Break-ups & teenage children

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I have a very unique situation in my life where my now ex boyfriend is the boss of my 18-year-old daughter.  She was working for his business before we broke up and has respectfully handled the situation but not without heartache and difficulties of her own.  Sometimes adults do not realize the impact a break-up can have on older children.  My ex-boyfriend and my daughter did not bond a significant amount right away, it has been a slow process.  I never really allowed any men to be in her life during my single years until this man came along. He was significant and she knew it.  She observed how he treated me and how he interacted in his business, life, church and friendships.  Through this time he bought her sweet gifts and they had a few conversations and playful moments between them.  Eventually she came to work for him.  It is easy to think this simple communication and interaction over the course of our four year relationship was just a blip on my teenage daughters radar but I had a very profound moment last night that said something very different.

My daughter came to my room at the end of a busy weekend and sat on the edge of my bed, I looked up to see her face was red and upset and tears were about to burst from her eyes any moment.  I was prepared for something awful and personal concerning school or her boyfriend but what came from her mouth just left me dumbfounded and even more heartbroken.  My daughter is a waitress while going to college and has made me very proud with her hard work and dedication.  Saturday night at work, as she rounded the corner she caught sight of my ex sitting alone at the end of the bar eating dinner.  He is her boss and often eats there or grabs food from the restaurant before heading home. Normally, she said she would not have thought a thing of it but in that moment it made her mad and upset.  She said her emotions were so strong that she almost started crying right there in the restaurant.  She told me the thoughts in her head as she wondered how he could prefer to sit there alone when he could have her mother sitting there with him sharing dinner and conversation.  She went on to express how she had all of these things she wanted to share with him about school and her career choices and how the opportunity seemed lost because now she was just hurt and angry.  She was afraid if she did open up she would be disrespectful and she knew that would not be something I would approve of.  So she just walked away.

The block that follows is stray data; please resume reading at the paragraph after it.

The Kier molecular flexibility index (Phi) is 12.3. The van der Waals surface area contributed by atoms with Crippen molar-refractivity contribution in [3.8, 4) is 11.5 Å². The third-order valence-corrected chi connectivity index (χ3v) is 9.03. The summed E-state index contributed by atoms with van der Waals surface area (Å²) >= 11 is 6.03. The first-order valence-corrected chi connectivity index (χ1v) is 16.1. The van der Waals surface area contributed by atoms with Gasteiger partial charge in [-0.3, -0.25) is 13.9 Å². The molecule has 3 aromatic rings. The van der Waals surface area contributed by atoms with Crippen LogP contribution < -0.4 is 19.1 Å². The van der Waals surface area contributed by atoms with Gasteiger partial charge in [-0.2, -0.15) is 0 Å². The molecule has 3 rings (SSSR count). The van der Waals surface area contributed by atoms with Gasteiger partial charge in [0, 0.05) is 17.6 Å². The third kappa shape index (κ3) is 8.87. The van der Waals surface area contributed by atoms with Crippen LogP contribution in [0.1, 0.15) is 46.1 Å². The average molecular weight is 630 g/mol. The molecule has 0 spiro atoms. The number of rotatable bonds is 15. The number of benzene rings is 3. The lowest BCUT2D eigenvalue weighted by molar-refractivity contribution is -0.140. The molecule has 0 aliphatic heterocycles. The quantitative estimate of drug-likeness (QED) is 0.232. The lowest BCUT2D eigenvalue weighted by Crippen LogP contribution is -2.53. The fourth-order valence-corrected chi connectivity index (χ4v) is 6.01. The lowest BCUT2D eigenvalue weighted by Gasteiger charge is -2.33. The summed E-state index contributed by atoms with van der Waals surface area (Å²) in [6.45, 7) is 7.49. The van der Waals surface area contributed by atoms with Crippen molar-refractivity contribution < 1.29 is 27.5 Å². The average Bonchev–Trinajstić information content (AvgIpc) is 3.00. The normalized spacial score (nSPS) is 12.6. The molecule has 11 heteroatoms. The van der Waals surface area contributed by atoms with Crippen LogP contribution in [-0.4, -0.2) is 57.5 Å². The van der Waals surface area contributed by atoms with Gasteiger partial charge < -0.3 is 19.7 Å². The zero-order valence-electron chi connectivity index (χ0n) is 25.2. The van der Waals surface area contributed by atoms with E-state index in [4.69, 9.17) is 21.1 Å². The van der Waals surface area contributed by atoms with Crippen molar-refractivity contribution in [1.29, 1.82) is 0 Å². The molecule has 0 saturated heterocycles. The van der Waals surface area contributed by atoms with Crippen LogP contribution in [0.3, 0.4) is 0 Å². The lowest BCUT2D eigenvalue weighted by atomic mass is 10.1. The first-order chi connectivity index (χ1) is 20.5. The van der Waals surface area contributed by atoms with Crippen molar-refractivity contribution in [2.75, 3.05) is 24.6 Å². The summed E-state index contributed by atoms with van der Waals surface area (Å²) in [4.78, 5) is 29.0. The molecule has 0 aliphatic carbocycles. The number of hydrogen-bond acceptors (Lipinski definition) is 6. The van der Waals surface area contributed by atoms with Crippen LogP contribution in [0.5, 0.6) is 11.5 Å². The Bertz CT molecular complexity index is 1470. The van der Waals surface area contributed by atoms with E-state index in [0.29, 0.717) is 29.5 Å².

As I move through my heartache I realize my love for this man is strong and when I see and hear how it affects my daughter it moves me even more.  I want to encourage her to still have a relationship with him.  I explain to her that the value he brings to her life should not be affected by our relationship status.  However, she says it feels too hard.  This loss has affected our little family in a way that I cannot fully describe and I wonder….does he even have a clue?  Just as I have worked through my own grieving process I realize how my daughter must work through her own.  I realize that working for him, seeing him weekly, and having all these things she wants to say can be even harder for her in some aspects.  We both chose him in our lives in a way and he has backed away from the opportunity to stay.  It has been four months and my daughter finally released all of the feelings and emotions surrounding this change and loss and it reignited some feelings within me.  Having the holidays so close this is usually a time when she would normally be spending more time around him outside of work.  My heart aches for him and for my daughter and at the end of that line-up is still my own heartache about the situation.

The loss of a relationship is so profound and I encourage men and women who make the decision to be in the lives of a person with children to make that decision with great care, even older teenage and adult children.  Understand when you have the conversations with your significant other, and choose to walk away, it is wise to address the situation with the kids being left as well. I know this may not be an easy task to take on but I stress that if you are not up for dealing with all the responsibilities that come with being in a relationship then ask yourself if you should even enter into it.  At the end of the day we don’t have a crystal ball to know how things will end up and even if there are good intentions from the beginning when things do not last it is important to handle each relationship with care.  Take ownership of your own part in the process and make sure if you do walk away that you can walk away with peace in your heart that you respected all involved.

With love, health, and happiness,




One thought on “Break-ups & teenage children

  1. Pingback: Shake It Up – Proscenium

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